So you now have a new genre -- the multiplex film. What is it? Taran Adarsh, editor of Trade Guide that keeps a tab on the film industry, gives the examples of Kal Ho Na Ho or Munna Bhaiyya mbbs. "The rural has slowly but surely been weeded out of Bollywood films," says Anupama Chopra, journalist and author who knows the film industry from the inside. "The current generation of young filmmakers are mostly second-generation film guys who have grown up in big cities. For them, the rural is a foreign land and they can only make films about what they know or what they are interested in." One of the darlings of the multiplex box office, Karan Johar, says he has never thought about making a film set in a village. "I started out young as a film maker. I grew up in the city and my favourite filmmakers were Raj Kapoor (his later films like Bobby) and Yash Chopra. I haven't travelled in villages and I don't experiment with what I don't know," says Johar, 30, whose Kuch Kuch Hota Hai became a sensation in 1996. So what is the audience that the new lot has in mind? "People all over, right from the small towns to Manhattan, USA. I can make an entertaining film for all of them," says Shaan Ali, 28, a filmmaker in Mumbai who has just begun his second film. The overseas market has become more important that ever before. Traditionally, Indian films did well in the Soviet Union and the Central Asian states. But now, this has expanded to Northern and Eastern Africa, West Asia, Southeast Asia, Mauritius and even the US and UK markets are very important for the filmmaker. The social profile of the NRI film viewer is the same as that of the multiplex regular in an Indian city.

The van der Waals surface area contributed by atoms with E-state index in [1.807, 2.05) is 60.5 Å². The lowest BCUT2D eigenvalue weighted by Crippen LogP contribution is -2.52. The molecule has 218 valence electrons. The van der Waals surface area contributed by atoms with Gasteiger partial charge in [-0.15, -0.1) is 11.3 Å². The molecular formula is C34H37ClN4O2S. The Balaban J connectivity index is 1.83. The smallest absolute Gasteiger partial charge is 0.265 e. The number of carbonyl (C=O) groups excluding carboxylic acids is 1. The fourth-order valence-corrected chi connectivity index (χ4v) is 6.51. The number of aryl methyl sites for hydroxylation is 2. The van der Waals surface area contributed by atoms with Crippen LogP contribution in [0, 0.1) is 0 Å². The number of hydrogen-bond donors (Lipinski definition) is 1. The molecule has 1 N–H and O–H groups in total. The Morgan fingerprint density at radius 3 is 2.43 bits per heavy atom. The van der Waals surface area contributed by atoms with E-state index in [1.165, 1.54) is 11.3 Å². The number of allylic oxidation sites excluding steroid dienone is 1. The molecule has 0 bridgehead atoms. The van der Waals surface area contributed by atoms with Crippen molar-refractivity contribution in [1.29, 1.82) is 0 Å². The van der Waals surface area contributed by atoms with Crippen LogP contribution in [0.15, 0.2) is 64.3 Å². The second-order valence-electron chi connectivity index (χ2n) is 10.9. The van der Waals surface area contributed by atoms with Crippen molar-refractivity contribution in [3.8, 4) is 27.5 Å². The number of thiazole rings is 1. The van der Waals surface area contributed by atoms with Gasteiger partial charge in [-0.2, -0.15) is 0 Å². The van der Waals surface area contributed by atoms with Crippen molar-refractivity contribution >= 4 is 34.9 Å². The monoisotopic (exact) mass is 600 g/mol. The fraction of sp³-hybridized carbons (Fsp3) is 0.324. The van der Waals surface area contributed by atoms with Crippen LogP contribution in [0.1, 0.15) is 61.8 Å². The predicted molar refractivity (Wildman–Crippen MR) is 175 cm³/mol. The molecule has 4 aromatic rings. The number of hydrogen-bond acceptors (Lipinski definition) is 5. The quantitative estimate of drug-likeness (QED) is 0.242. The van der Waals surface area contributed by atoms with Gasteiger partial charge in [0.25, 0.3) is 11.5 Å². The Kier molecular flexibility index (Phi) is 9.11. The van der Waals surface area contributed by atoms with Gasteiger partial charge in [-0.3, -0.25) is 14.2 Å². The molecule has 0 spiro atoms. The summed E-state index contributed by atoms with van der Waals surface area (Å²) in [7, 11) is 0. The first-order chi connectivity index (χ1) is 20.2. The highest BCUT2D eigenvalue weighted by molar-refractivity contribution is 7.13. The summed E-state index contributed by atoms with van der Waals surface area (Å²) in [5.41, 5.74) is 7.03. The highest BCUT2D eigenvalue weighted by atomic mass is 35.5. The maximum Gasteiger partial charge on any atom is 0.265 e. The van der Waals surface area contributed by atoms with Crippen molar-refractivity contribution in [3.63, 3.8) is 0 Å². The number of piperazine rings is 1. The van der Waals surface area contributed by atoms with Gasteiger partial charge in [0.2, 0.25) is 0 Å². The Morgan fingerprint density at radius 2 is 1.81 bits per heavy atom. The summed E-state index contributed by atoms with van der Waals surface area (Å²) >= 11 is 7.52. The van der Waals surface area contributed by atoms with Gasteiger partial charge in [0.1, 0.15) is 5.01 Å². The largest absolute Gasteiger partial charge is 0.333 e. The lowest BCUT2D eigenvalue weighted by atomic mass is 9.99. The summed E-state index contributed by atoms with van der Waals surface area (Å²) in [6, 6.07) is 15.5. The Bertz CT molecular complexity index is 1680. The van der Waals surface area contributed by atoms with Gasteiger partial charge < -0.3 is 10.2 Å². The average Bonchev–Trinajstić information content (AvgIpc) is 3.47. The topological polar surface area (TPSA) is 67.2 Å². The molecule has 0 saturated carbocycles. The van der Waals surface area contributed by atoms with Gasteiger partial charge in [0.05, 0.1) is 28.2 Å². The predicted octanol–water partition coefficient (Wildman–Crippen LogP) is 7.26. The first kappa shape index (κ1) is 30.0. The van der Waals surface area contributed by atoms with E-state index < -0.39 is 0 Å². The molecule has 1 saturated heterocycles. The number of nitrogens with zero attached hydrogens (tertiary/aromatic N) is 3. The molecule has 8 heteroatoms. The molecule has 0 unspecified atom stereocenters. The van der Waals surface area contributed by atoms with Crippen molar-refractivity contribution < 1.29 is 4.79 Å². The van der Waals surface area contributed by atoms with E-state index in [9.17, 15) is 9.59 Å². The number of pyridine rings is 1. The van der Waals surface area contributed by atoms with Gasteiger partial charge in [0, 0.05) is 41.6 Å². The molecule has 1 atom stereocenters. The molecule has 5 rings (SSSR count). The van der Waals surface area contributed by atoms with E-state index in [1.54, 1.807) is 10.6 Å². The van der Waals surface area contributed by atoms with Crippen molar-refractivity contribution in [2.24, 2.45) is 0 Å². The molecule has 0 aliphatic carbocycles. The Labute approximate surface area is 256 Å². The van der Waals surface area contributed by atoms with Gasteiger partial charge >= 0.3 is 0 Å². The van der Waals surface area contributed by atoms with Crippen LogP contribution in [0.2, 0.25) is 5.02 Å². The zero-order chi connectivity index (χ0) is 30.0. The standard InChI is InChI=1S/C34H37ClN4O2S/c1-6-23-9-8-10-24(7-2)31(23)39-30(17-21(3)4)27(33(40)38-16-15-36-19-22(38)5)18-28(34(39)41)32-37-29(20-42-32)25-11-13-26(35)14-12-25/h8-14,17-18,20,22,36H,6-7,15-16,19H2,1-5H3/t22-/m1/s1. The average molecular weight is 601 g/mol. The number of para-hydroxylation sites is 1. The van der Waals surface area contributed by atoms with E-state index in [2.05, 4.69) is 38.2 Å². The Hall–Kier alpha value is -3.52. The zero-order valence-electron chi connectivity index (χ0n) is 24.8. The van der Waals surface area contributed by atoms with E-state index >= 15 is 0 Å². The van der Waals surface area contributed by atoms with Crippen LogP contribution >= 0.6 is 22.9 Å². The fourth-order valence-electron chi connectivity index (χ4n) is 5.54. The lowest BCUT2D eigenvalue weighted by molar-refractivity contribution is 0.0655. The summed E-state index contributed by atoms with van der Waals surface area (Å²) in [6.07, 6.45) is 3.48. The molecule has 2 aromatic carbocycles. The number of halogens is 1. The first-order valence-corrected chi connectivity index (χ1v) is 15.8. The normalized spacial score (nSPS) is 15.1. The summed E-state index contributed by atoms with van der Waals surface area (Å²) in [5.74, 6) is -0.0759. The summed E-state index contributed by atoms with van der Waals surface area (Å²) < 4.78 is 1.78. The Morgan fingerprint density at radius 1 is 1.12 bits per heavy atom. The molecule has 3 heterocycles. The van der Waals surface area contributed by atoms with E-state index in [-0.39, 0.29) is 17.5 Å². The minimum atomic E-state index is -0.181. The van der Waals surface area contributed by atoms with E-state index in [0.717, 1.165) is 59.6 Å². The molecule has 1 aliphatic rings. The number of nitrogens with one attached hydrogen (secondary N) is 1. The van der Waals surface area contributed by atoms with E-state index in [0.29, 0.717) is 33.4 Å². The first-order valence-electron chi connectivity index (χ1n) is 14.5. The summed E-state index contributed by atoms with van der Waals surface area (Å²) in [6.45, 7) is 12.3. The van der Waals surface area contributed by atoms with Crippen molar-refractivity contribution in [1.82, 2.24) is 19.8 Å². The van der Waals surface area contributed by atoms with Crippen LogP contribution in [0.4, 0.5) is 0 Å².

Sippy says the multiplex has had a positive impact on small budget filmmakers who make films for an urban audience. Ashis Nandy, eminent sociologist with the Centre for the Study of Developing Societies, says that for the first time he is seeing films made primarily for the urban audience: "Look at the films like Kaante and Jhankar Beats. You wouldn't have seen them earlier."
David Dhawan, director, says the subjects depicted in today's films are too shallow. "Village-based subjects had a lot of emotion attached to them. That's where the roots of our identity lie," he says. But he acknowledges that filmmakers are not attempting village settings because they are scared. Taran Adarsh, editor of Trade Guide which keeps a tab on the film industry, says it is much cheaper to make a film in the Mumbai studios than on location. Most Mumbai directors say creating a visual spectacle is very important to succeed commercially. To create a visual spectacle in a village is much more difficult and expensive. But very few directors want to take the risk and deviate from the formula. Legendary actor Naseeruddin Shah is deeply cynical: "To the best of my knowledge, [popular cinema] serves two functions, namely, to keep the audience opiated and to garner vast sums of money for those involved in it. End of discussion. Issues? What the hell are they?"